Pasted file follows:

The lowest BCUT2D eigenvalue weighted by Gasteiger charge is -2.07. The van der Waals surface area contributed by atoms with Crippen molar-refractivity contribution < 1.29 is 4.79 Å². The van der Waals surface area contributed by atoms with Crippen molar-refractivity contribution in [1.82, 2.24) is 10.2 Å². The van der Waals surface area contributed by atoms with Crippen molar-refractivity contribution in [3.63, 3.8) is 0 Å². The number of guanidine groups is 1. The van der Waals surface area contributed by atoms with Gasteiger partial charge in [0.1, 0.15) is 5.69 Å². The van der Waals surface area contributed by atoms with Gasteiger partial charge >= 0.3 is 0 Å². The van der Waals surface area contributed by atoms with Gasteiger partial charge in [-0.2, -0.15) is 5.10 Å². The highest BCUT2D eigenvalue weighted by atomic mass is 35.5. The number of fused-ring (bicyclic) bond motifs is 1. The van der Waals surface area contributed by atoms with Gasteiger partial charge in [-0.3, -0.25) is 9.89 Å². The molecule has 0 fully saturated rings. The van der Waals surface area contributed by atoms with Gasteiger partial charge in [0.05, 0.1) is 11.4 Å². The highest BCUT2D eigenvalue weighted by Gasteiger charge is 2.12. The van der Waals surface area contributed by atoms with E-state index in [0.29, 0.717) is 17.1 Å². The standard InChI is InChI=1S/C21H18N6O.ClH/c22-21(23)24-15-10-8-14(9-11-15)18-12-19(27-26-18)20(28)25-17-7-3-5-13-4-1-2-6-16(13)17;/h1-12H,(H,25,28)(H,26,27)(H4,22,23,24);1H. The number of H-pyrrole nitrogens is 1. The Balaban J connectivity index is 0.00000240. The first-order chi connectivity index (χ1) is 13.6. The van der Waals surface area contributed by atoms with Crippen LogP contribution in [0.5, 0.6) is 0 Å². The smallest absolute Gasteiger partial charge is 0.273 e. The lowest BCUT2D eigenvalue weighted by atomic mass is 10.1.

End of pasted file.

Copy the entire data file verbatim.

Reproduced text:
The lowest BCUT2D eigenvalue weighted by Gasteiger charge is -2.07. The van der Waals surface area contributed by atoms with Crippen molar-refractivity contribution < 1.29 is 4.79 Å². The van der Waals surface area contributed by atoms with Crippen molar-refractivity contribution in [1.82, 2.24) is 10.2 Å². The van der Waals surface area contributed by atoms with Crippen molar-refractivity contribution in [3.63, 3.8) is 0 Å². The number of guanidine groups is 1. The van der Waals surface area contributed by atoms with Gasteiger partial charge in [0.1, 0.15) is 5.69 Å². The van der Waals surface area contributed by atoms with Gasteiger partial charge >= 0.3 is 0 Å². The van der Waals surface area contributed by atoms with Gasteiger partial charge in [-0.2, -0.15) is 5.10 Å². The highest BCUT2D eigenvalue weighted by atomic mass is 35.5. The number of fused-ring (bicyclic) bond motifs is 1. The van der Waals surface area contributed by atoms with Gasteiger partial charge in [-0.3, -0.25) is 9.89 Å². The molecule has 0 fully saturated rings. The van der Waals surface area contributed by atoms with Gasteiger partial charge in [0.05, 0.1) is 11.4 Å². The highest BCUT2D eigenvalue weighted by Gasteiger charge is 2.12. The van der Waals surface area contributed by atoms with E-state index in [0.29, 0.717) is 17.1 Å². The standard InChI is InChI=1S/C21H18N6O.ClH/c22-21(23)24-15-10-8-14(9-11-15)18-12-19(27-26-18)20(28)25-17-7-3-5-13-4-1-2-6-16(13)17;/h1-12H,(H,25,28)(H,26,27)(H4,22,23,24);1H. The number of H-pyrrole nitrogens is 1. The Balaban J connectivity index is 0.00000240. The first-order chi connectivity index (χ1) is 13.6. The van der Waals surface area contributed by atoms with Crippen LogP contribution in [0.5, 0.6) is 0 Å². The smallest absolute Gasteiger partial charge is 0.273 e. The lowest BCUT2D eigenvalue weighted by atomic mass is 10.1.